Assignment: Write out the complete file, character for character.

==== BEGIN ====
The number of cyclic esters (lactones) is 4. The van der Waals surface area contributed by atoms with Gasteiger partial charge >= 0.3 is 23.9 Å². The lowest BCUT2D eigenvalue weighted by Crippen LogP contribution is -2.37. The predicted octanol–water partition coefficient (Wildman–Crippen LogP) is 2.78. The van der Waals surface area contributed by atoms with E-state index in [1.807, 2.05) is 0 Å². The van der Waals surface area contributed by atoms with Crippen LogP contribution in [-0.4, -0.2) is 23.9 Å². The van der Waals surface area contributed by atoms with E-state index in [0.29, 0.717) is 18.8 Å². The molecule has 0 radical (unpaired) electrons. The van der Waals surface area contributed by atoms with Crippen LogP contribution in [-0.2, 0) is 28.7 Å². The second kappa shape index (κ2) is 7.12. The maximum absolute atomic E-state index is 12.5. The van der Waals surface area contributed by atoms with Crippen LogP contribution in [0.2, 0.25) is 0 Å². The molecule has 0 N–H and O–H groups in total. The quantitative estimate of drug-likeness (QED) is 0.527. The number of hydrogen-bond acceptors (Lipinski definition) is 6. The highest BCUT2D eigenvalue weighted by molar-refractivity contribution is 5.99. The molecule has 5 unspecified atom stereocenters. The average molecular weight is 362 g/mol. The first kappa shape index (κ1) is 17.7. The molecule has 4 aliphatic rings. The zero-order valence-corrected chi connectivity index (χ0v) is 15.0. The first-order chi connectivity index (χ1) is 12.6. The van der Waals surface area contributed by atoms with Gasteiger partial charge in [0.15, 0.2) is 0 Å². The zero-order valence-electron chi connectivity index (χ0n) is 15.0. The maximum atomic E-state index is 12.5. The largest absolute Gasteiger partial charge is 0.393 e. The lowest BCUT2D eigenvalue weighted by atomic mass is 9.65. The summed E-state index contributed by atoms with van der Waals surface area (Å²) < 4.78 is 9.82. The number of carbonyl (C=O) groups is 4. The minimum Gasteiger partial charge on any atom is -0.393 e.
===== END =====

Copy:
The number of cyclic esters (lactones) is 4. The van der Waals surface area contributed by atoms with Gasteiger partial charge >= 0.3 is 23.9 Å². The lowest BCUT2D eigenvalue weighted by Crippen LogP contribution is -2.37. The predicted octanol–water partition coefficient (Wildman–Crippen LogP) is 2.78. The van der Waals surface area contributed by atoms with E-state index in [1.807, 2.05) is 0 Å². The van der Waals surface area contributed by atoms with Crippen LogP contribution in [-0.4, -0.2) is 23.9 Å². The van der Waals surface area contributed by atoms with E-state index in [0.29, 0.717) is 18.8 Å². The molecule has 0 radical (unpaired) electrons. The van der Waals surface area contributed by atoms with Crippen LogP contribution in [-0.2, 0) is 28.7 Å². The second kappa shape index (κ2) is 7.12. The maximum absolute atomic E-state index is 12.5. The van der Waals surface area contributed by atoms with Crippen LogP contribution in [0.2, 0.25) is 0 Å². The molecule has 0 N–H and O–H groups in total. The quantitative estimate of drug-likeness (QED) is 0.527. The number of hydrogen-bond acceptors (Lipinski definition) is 6. The highest BCUT2D eigenvalue weighted by molar-refractivity contribution is 5.99. The molecule has 5 unspecified atom stereocenters. The average molecular weight is 362 g/mol. The first kappa shape index (κ1) is 17.7. The molecule has 4 aliphatic rings. The zero-order valence-corrected chi connectivity index (χ0v) is 15.0. The first-order chi connectivity index (χ1) is 12.6. The van der Waals surface area contributed by atoms with Gasteiger partial charge in [0.15, 0.2) is 0 Å². The zero-order valence-electron chi connectivity index (χ0n) is 15.0. The maximum atomic E-state index is 12.5. The largest absolute Gasteiger partial charge is 0.393 e. The lowest BCUT2D eigenvalue weighted by atomic mass is 9.65. The summed E-state index contributed by atoms with van der Waals surface area (Å²) < 4.78 is 9.82. The number of carbonyl (C=O) groups is 4. The minimum Gasteiger partial charge on any atom is -0.393 e.